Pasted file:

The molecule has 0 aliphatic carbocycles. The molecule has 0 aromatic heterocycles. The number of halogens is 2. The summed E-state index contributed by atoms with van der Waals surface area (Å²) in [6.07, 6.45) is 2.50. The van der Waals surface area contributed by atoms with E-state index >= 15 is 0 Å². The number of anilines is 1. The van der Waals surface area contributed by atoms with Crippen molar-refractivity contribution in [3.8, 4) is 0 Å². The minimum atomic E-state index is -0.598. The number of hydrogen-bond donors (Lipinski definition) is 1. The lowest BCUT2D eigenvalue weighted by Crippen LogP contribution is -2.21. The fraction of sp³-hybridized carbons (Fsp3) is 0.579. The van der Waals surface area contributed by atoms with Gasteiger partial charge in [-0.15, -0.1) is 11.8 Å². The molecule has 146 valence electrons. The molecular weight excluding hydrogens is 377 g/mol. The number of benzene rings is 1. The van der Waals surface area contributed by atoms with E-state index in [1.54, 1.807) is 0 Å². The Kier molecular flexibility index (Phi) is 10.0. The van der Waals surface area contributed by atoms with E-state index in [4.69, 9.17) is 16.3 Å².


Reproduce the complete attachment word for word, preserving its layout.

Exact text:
The molecule has 0 aliphatic carbocycles. The molecule has 0 aromatic heterocycles. The number of halogens is 2. The summed E-state index contributed by atoms with van der Waals surface area (Å²) in [6.07, 6.45) is 2.50. The van der Waals surface area contributed by atoms with E-state index >= 15 is 0 Å². The number of anilines is 1. The van der Waals surface area contributed by atoms with Crippen molar-refractivity contribution in [3.8, 4) is 0 Å². The minimum atomic E-state index is -0.598. The number of hydrogen-bond donors (Lipinski definition) is 1. The lowest BCUT2D eigenvalue weighted by Crippen LogP contribution is -2.21. The fraction of sp³-hybridized carbons (Fsp3) is 0.579. The van der Waals surface area contributed by atoms with Gasteiger partial charge in [-0.15, -0.1) is 11.8 Å². The molecule has 146 valence electrons. The molecular weight excluding hydrogens is 377 g/mol. The number of benzene rings is 1. The van der Waals surface area contributed by atoms with E-state index in [1.54, 1.807) is 0 Å². The Kier molecular flexibility index (Phi) is 10.0. The van der Waals surface area contributed by atoms with E-state index in [4.69, 9.17) is 16.3 Å².